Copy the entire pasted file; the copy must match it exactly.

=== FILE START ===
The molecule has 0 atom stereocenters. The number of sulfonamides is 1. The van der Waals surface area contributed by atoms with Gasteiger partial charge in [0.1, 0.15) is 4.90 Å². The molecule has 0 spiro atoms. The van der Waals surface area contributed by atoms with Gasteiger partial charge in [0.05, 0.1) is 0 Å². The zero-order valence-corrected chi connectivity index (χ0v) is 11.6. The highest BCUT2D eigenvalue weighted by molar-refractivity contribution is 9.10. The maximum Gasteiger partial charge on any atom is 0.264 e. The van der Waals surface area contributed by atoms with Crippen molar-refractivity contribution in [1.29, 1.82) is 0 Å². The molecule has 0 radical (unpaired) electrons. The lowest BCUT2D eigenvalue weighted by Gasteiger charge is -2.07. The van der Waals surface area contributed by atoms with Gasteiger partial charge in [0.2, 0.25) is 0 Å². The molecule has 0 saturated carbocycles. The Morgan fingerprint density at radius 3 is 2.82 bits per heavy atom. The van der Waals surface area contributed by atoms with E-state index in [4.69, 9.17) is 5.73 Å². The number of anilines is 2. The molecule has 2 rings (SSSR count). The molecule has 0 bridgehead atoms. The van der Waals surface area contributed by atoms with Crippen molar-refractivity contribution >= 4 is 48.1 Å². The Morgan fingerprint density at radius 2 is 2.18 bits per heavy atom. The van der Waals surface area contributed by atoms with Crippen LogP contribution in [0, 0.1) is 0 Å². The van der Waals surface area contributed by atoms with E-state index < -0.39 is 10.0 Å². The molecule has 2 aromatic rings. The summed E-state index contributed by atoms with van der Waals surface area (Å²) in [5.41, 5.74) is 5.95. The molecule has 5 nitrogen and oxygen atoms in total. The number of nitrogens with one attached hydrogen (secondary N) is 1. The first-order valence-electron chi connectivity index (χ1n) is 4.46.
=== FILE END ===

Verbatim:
The molecule has 0 atom stereocenters. The number of sulfonamides is 1. The van der Waals surface area contributed by atoms with Gasteiger partial charge in [0.1, 0.15) is 4.90 Å². The molecule has 0 spiro atoms. The van der Waals surface area contributed by atoms with Gasteiger partial charge in [0.05, 0.1) is 0 Å². The zero-order valence-corrected chi connectivity index (χ0v) is 11.6. The highest BCUT2D eigenvalue weighted by molar-refractivity contribution is 9.10. The maximum Gasteiger partial charge on any atom is 0.264 e. The van der Waals surface area contributed by atoms with Crippen molar-refractivity contribution in [1.29, 1.82) is 0 Å². The molecule has 0 radical (unpaired) electrons. The lowest BCUT2D eigenvalue weighted by Gasteiger charge is -2.07. The van der Waals surface area contributed by atoms with Gasteiger partial charge in [0.2, 0.25) is 0 Å². The molecule has 0 saturated carbocycles. The Morgan fingerprint density at radius 3 is 2.82 bits per heavy atom. The van der Waals surface area contributed by atoms with E-state index in [4.69, 9.17) is 5.73 Å². The number of anilines is 2. The molecule has 2 rings (SSSR count). The molecule has 0 bridgehead atoms. The van der Waals surface area contributed by atoms with Crippen molar-refractivity contribution >= 4 is 48.1 Å². The Morgan fingerprint density at radius 2 is 2.18 bits per heavy atom. The van der Waals surface area contributed by atoms with Crippen LogP contribution in [0, 0.1) is 0 Å². The van der Waals surface area contributed by atoms with E-state index < -0.39 is 10.0 Å². The molecule has 2 aromatic rings. The summed E-state index contributed by atoms with van der Waals surface area (Å²) in [5.41, 5.74) is 5.95. The molecule has 5 nitrogen and oxygen atoms in total. The number of nitrogens with one attached hydrogen (secondary N) is 1. The first-order valence-electron chi connectivity index (χ1n) is 4.46.